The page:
Here's the ingredient list of the new WhoopAss:

Jones WhoopAss
Carbonated water, pure cane sugar, citric acid, taurine, natural flavors, sodium citrate, L-carnitine base (levocarnitine), yerba mate extract, L-arginine, L-lysine HCL, caffeine, sodium benzoate and potassium sorbate (as preservatives), green tea extract, grape concentrate, niacinamide (Vitamin B3), Red 40, pyridoxine HCL (Vitamin B6), riboflavin (Vitamin B2), cyanocobalamin HCL (Vitamin B12)

If you compare, it's quite different from the original WhoopAss:

Jones WhoopAss 1.0
Carbonated water, high fructose corn syrup, taurine, citric acid, natural flavors, inositol, potassium benzoate (to preserve freshness), caffeine, potassium sorbate (to preserve freshness), niacin, panax ginseng extract, guarana seed extract, pyridoxine HCL (Vitamin B6), riboflavin (Vitamin B2), and thiamin HCL (Vitamin B1)

A 16 oz. can of WhoopAss contains 220 calories, 52 g of carbs (all of them sugars), 3.4 mg riboflavin, 40 mg niacin, 4 mg Vitamin B6, 12 mcg Vitamin B12, and 320 mg sodium. Amongst the other supplements you'll find 200 mg of caffeine, which breaks down to 12.5 mg/oz. (For comparison, regular Mountain Dew has 4.5 mg/oz.)

The drink definitely provides a buzz and a pick-me-up. We tasted it at 9 a.m. and still could feel the effects later in the day (granted, we're probably more sensitive to caffeine than most readers).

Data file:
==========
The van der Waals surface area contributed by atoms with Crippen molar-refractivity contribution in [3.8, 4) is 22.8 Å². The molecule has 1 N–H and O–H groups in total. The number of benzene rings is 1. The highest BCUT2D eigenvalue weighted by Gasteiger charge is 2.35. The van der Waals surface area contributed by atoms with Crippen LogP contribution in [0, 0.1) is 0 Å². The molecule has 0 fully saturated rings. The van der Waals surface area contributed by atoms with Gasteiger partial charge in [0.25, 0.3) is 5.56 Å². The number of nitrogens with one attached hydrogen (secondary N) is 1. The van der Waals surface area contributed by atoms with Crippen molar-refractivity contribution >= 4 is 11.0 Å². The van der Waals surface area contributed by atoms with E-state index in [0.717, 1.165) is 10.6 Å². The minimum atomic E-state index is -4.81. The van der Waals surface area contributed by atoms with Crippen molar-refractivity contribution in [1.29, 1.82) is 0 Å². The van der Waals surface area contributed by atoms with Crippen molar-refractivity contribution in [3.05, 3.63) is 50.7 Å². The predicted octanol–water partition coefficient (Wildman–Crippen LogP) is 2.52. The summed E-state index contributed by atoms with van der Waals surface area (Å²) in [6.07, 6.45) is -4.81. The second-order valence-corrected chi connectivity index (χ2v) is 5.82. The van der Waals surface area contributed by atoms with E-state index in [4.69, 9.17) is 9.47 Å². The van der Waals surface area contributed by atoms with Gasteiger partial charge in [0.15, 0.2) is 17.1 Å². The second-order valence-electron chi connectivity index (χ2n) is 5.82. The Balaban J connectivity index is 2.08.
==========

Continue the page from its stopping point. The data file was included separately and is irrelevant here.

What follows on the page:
Overall, we were disappointed in the flavor of Jones WhoopAss. Energy drink fans will want to check it out to see if it fits into their style of beverage, but from a generalist perspective, there are probably better drinks you could be exploring.

Official Website: JonesSoda.com

Full Disclosure: This beverage was provided compliments of Jones Soda Co.

Comments

  1. the only thing that makes me more annoyed about the change in packaging is that, somehow, you (guys?) think it's better. it is far from it and that cross symbol is used by a great number of other brands, most notably that motorcycle merch company.

  2. I preferred the old packaging a lot more. This new one looks just like any other run of the mill energy drink that markets itself towards an MMA crowd.

  3. Yeah, the packaging isn't that special. The old version stood out. But, I'm inclined to try this if only for the fact that it has cane sugar instead of HFCS.

  4. We received cases of the original version in 2000 when my company did a co-marketing deal with Jones. Most of us thought it tasted just like Flintstones vitamins then. I actually prefer the old packaging as well; the iron cross symbol is used too much now.

  5. Ordered a 4pack for $8 with shipping included (limited time), haven't received it yet, but Ill report back, and I agree the packaging is boring and I like the retro better!

  6. don't like the new packaging and probably won't try it seeing the new ingredients. loved the original look and taste.

  7. I bought the old cans by the case mainly for the can. I can not believe they changed the can attracted every one who looked at it. BIOG MISTAKE JONES!